of good hygiene taught throughout the industrialized world, which most definitely does have an
amazing number of significant benefits, there may also be a downside in that children aren’t
being exposed to as many pathogens that their immune systems can learn to respond to correctly,
or some even postulate potentially need to respond to develop the immune system properly. The idea in the latter case is that for most
of human evolution, the immune system developed being exposed to these pathogens as a matter
of course, and, similar to how we’ve evolved to need many types of microbes in the digestive
system to survive, the idea goes that the human immune system perhaps has evolved to
need to be exposed to certain things in order that it later correctly responds to introduced
pathogens, rather than triggering an allergic response to things it might be better off
ignoring. Thus the immune system later in life overreacts
to some things, or sometimes even reacts to parts of the body itself. Potential supporting evidence put forth in
support of this idea is the similar massive rise in not only allergy rates, but of various
auto-immune diseases. In both cases, there hasn’t been a corresponding
rise in allergy and auto-immune disease rates in individuals from underdeveloped countries
who get exposed to various pathogens more similar to our ancestors throughout history. On the flipside, children who live in urban
environments, and particularly those without siblings, have the highest allergy rates of
all. (Of course, that extra exposure to pathogens
comes with a cost in things like higher childhood mortality rates from said exposure and the
like. So even if the hygiene hypothesis is correct,
it would appear there’s something of a trade-off happening here.) As is now presumably abundantly clear, no
matter how we get allergies, the why is unfortunately still the topic of hot debate with little
in the way of concrete answers currently available. But whether you subscribe to the “recognition”
worm theory or the “alarm system” protecting your house theory, rest assured that IgE,
once thought to be mostly useless outside of its aid in expelling parasitic worms but
now thought by some to play a significant beneficial role in early recognition and reaction
to various pathogens, is the molecule responsible for all the madness. Along the lines of the idea that the immune
system needs to be exposed to certain things to properly develop, one proposed treatment
for certain allergies and auto-immune disorders is simply introducing parasitic worms to the
body, known as helminthic therapy. This therapy (usually) uses worms that have
limited negative long term impact on the human body and in some cases ones that will be naturally
expelled in due course. While research in this area is still very
much in the preliminary stages, the early results in some cases have been promising
enough to warrant continued research. For instance, as noted in one survey paper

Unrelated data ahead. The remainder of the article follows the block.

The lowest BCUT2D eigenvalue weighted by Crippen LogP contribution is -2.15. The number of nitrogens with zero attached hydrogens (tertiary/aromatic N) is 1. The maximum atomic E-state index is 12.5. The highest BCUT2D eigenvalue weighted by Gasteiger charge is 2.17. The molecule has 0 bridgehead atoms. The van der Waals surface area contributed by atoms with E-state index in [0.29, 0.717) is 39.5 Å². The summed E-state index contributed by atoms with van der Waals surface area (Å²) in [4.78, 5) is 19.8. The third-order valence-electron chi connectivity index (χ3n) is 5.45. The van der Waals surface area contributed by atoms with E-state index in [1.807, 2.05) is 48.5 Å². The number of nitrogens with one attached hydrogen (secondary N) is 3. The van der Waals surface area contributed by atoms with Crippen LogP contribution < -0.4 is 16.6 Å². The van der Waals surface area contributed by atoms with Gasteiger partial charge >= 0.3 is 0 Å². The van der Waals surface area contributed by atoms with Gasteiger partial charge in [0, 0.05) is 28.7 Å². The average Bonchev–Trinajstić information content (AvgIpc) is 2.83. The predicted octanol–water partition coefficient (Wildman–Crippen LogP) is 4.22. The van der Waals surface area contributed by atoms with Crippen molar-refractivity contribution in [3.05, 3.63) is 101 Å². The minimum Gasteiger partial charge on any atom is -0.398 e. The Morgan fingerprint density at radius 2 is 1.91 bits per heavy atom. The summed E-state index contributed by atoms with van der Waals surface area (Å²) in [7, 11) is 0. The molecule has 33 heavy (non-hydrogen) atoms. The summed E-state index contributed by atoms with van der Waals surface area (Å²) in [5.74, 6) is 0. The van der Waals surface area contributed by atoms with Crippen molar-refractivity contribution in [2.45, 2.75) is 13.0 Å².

on the subject, “In initial safety studies patients with Ulcerative colitis (UC) or Crohn’s
disease were given viable, embryonated T.suis eggs (TSO) and not only was the treatment
well tolerated but a significant disease remission was observed and although the beneficial effect
was temporary, repeated doses of TSO sustained this clinical improvement suggesting a promising
new therapy for IBD…” However, it goes on to note that after many
other studies looking at this therapy for various immune conditions, “…most of the
experimental data available suggest that once the allergic reaction is established, helminth
infections can do little to alter this, raising the inevitable question whether there is any
true benefit to gain from helminth therapy in already allergic individuals.”

100 thoughts on “Why Do We Get Allergies?

  1. I think the second theory is particularly correct but I think that genetics has something to do with it as allergies can be handed down. My mum is severely allergic to alcohol and I am allergic to some alcohol and I didn’t know that she was severely allergic until I was diagnosed

  2. I’ve found that not wearing shoes outside on grass and dirt helps my body learn what not to react to. An allergy researcher told me there are sensors on our feet that sense the environment and help the immune system figure out what is harmless. Sounds strange but it worked for me.

  3. I'm more interested in how the hell can you tell if you're allergic to something like…..dust? There's dust everywhere… so how the hell can you tell? what methods do the doctors use?

  4. I have allergies, I'm allergic to most things with fur & I get really bad hayfever.
    That's small fry compared to my eczema, my skin massively overreacts to allergens, sometimes I end up with raw flesh & other times my body produces extra layers of skin which really hurts. I end up in hospital every few years to be bandaged every night & I cannot tolerate any heat.